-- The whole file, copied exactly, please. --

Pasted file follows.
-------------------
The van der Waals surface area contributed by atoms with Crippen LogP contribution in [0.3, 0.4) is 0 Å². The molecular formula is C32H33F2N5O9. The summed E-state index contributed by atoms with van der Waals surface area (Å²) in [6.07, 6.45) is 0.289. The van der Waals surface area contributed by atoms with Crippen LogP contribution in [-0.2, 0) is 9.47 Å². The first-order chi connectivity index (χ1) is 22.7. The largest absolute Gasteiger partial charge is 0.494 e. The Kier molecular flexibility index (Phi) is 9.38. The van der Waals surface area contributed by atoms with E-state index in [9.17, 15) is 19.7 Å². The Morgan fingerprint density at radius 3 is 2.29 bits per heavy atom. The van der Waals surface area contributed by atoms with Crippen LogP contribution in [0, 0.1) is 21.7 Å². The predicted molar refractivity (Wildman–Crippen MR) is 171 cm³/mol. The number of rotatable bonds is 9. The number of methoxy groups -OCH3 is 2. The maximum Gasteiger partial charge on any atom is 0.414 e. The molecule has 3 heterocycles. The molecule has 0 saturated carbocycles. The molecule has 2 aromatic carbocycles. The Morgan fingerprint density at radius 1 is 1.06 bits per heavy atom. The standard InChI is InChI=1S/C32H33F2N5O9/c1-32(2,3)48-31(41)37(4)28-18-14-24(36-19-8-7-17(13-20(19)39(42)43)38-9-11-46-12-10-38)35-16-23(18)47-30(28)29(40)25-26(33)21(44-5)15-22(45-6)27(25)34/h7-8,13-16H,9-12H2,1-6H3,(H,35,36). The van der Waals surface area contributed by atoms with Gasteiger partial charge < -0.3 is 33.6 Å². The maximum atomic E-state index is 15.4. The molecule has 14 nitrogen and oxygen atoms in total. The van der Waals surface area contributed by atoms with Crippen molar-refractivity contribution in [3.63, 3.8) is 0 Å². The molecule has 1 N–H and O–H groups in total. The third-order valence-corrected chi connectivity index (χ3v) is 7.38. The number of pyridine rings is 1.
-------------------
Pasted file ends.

The van der Waals surface area contributed by atoms with Crippen LogP contribution in [0.3, 0.4) is 0 Å². The molecular formula is C32H33F2N5O9. The summed E-state index contributed by atoms with van der Waals surface area (Å²) in [6.07, 6.45) is 0.289. The van der Waals surface area contributed by atoms with Crippen LogP contribution in [-0.2, 0) is 9.47 Å². The first-order chi connectivity index (χ1) is 22.7. The largest absolute Gasteiger partial charge is 0.494 e. The Kier molecular flexibility index (Phi) is 9.38. The van der Waals surface area contributed by atoms with E-state index in [9.17, 15) is 19.7 Å². The Morgan fingerprint density at radius 3 is 2.29 bits per heavy atom. The van der Waals surface area contributed by atoms with Crippen LogP contribution in [0, 0.1) is 21.7 Å². The predicted molar refractivity (Wildman–Crippen MR) is 171 cm³/mol. The number of rotatable bonds is 9. The number of methoxy groups -OCH3 is 2. The maximum Gasteiger partial charge on any atom is 0.414 e. The molecule has 3 heterocycles. The molecule has 0 saturated carbocycles. The molecule has 2 aromatic carbocycles. The Morgan fingerprint density at radius 1 is 1.06 bits per heavy atom. The standard InChI is InChI=1S/C32H33F2N5O9/c1-32(2,3)48-31(41)37(4)28-18-14-24(36-19-8-7-17(13-20(19)39(42)43)38-9-11-46-12-10-38)35-16-23(18)47-30(28)29(40)25-26(33)21(44-5)15-22(45-6)27(25)34/h7-8,13-16H,9-12H2,1-6H3,(H,35,36). The van der Waals surface area contributed by atoms with Gasteiger partial charge < -0.3 is 33.6 Å². The maximum atomic E-state index is 15.4. The molecule has 14 nitrogen and oxygen atoms in total. The van der Waals surface area contributed by atoms with Crippen molar-refractivity contribution in [3.63, 3.8) is 0 Å². The molecule has 1 N–H and O–H groups in total. The third-order valence-corrected chi connectivity index (χ3v) is 7.38. The number of pyridine rings is 1.